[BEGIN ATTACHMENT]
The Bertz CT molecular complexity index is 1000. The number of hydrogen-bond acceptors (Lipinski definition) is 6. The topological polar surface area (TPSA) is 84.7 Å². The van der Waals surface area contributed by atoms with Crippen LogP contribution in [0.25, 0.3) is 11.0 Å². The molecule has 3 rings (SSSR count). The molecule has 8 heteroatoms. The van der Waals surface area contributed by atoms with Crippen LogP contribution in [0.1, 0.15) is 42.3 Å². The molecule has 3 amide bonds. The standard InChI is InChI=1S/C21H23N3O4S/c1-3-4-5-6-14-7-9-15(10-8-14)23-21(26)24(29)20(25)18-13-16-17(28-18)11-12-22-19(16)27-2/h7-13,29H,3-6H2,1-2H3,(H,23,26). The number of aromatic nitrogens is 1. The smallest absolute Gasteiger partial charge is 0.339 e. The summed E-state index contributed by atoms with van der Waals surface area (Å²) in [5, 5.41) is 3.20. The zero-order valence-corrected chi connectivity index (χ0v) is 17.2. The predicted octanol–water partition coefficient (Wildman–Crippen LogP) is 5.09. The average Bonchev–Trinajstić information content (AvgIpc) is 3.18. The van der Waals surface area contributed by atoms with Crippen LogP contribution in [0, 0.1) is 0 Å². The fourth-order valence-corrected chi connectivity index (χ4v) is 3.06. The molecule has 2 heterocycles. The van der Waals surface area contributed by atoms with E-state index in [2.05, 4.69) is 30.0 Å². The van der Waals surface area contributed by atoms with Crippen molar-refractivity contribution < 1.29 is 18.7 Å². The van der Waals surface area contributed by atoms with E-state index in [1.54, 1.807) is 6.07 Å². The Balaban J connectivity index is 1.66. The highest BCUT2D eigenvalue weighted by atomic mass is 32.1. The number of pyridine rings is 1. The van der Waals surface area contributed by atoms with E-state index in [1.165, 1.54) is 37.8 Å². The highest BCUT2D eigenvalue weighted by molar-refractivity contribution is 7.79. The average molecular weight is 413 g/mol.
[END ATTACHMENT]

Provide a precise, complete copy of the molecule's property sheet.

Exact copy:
The Bertz CT molecular complexity index is 1000. The number of hydrogen-bond acceptors (Lipinski definition) is 6. The topological polar surface area (TPSA) is 84.7 Å². The van der Waals surface area contributed by atoms with Crippen LogP contribution in [0.25, 0.3) is 11.0 Å². The molecule has 3 rings (SSSR count). The molecule has 8 heteroatoms. The van der Waals surface area contributed by atoms with Crippen LogP contribution in [0.1, 0.15) is 42.3 Å². The molecule has 3 amide bonds. The standard InChI is InChI=1S/C21H23N3O4S/c1-3-4-5-6-14-7-9-15(10-8-14)23-21(26)24(29)20(25)18-13-16-17(28-18)11-12-22-19(16)27-2/h7-13,29H,3-6H2,1-2H3,(H,23,26). The number of aromatic nitrogens is 1. The smallest absolute Gasteiger partial charge is 0.339 e. The summed E-state index contributed by atoms with van der Waals surface area (Å²) in [5, 5.41) is 3.20. The zero-order valence-corrected chi connectivity index (χ0v) is 17.2. The predicted octanol–water partition coefficient (Wildman–Crippen LogP) is 5.09. The average Bonchev–Trinajstić information content (AvgIpc) is 3.18. The van der Waals surface area contributed by atoms with Crippen LogP contribution in [0, 0.1) is 0 Å². The fourth-order valence-corrected chi connectivity index (χ4v) is 3.06. The molecule has 2 heterocycles. The van der Waals surface area contributed by atoms with E-state index in [2.05, 4.69) is 30.0 Å². The van der Waals surface area contributed by atoms with Crippen molar-refractivity contribution < 1.29 is 18.7 Å². The van der Waals surface area contributed by atoms with E-state index in [1.54, 1.807) is 6.07 Å². The Balaban J connectivity index is 1.66. The highest BCUT2D eigenvalue weighted by atomic mass is 32.1. The number of pyridine rings is 1. The van der Waals surface area contributed by atoms with E-state index in [1.165, 1.54) is 37.8 Å². The highest BCUT2D eigenvalue weighted by molar-refractivity contribution is 7.79. The average molecular weight is 413 g/mol.